“Stealthing” is the act of removing a condom without the other person’s knowledge or consent. If passed, a new bill in California will make the state the first to make this act illegal. (1)
Bill To Make Stealthing Illegal In California
When we think of consent, we usually think about whether someone says yes to having sex with someone else. What we don’t think about as much is what consent means beyond that. This is where ‘stealthing’ comes in. (1)
Stealthing is the act of one person removing the condom when the other person doesn’t know and hasn’t agreed to it. Up until now in the state of California (and elsewhere), there was no real law against this. This month, however, that could change. California is looking to pass bill AB 453 to make stealthing illegal. (1)
What Bill AB 453 Says
Bill AB 453 categorizes stealthing as a form of sexual battery. This will allow survivors to sue for both emotional and physical damages. AB 453 will change California’s definition of sexual battery to include anyone who:
“causes contact between a penis, from which a condom has been removed, and the intimate part of another who did not verbally consent to the condom being removed.” (1)
When Did Stealthing First Arise?
Stealthing has been around and has been happening long before it was ever given a name. Typically, it involves a man removing a condom with the female or gay male partner’s consent. It came to light in the public eye, however, in 2017 in a report by Amanda Brodsky for the Columbian Journal of Gender and Law. (2)
In her paper, she talked about what legal repercussions stealthing should have and what victims have a right to. She deemed the act as “rape-adjacent”. People who argue that stealthing should be included in the sexual assault legislature explain that it is sexual violence because it turns consensual sex into a non-consensual act. The victim consented to having sex with a condom, not without one. (2)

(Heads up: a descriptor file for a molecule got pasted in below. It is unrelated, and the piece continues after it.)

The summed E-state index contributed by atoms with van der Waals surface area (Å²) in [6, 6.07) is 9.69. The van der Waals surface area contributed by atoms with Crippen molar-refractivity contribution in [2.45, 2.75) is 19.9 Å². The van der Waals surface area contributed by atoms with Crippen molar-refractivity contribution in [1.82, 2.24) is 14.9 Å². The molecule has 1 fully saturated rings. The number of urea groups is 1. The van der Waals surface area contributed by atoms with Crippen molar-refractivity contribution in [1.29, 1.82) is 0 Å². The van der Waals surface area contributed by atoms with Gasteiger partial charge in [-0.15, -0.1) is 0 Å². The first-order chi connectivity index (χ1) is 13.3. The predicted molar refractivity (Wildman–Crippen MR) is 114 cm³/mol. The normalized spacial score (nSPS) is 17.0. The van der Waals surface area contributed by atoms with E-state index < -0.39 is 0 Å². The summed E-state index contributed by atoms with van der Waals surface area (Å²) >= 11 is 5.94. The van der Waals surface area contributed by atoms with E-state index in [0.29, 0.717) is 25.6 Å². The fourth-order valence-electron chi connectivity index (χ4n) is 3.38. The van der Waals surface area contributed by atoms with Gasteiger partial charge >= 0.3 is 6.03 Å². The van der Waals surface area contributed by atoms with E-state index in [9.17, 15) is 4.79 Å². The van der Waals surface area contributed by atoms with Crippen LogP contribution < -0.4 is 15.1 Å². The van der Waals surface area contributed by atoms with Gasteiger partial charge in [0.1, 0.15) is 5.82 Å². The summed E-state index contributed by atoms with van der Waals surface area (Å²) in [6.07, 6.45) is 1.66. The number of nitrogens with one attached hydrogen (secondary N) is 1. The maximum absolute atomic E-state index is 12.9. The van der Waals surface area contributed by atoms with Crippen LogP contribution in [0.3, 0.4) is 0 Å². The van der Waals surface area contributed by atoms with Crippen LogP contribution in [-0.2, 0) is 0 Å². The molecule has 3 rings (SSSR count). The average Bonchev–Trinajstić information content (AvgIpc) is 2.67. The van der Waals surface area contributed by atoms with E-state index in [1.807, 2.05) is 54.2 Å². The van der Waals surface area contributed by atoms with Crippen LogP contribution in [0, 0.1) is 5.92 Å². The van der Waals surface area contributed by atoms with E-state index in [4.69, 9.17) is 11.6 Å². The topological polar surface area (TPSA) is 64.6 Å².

Stealthing is Dangerous
Stealthing puts both partners’ physical health at risk. It makes each person susceptible to sexually transmitted diseases, and it puts a woman at risk for an unwanted pregnancy. (2)
“There’s also the violation of trust, autonomy, and dignity, which could have long-term psychological impact,” says Elizabeth L. Jeglic, Ph.D., a clinical psychologist, sexual violence prevention researcher, and professor of psychology at John Jay College in New York City. (2)
Why Do People Do It?
Naturally, there are many men who say that sex just feels better for them without a condom. This, of course, is not a good reason to remove one without the other person’s consent. What researchers have found, however, is that stealthing is about more than just pleasure: It’s about misogynists asserting their “dominance” over women. (2)
“online writers who practice or promote nonconsensual condom removal root their actions in misogyny and investment in male sexual supremacy. While one can imagine a range of motivations for ‘stealthers’—increased physical pleasure, a thrill from degradation—online discussions suggest offenders and their defenders justify their actions as a natural male instinct—and natural male right.” says Brodsky. (2)
Though California is only the first state to change the laws in this way, we can only hope the rest of the country will do the same.
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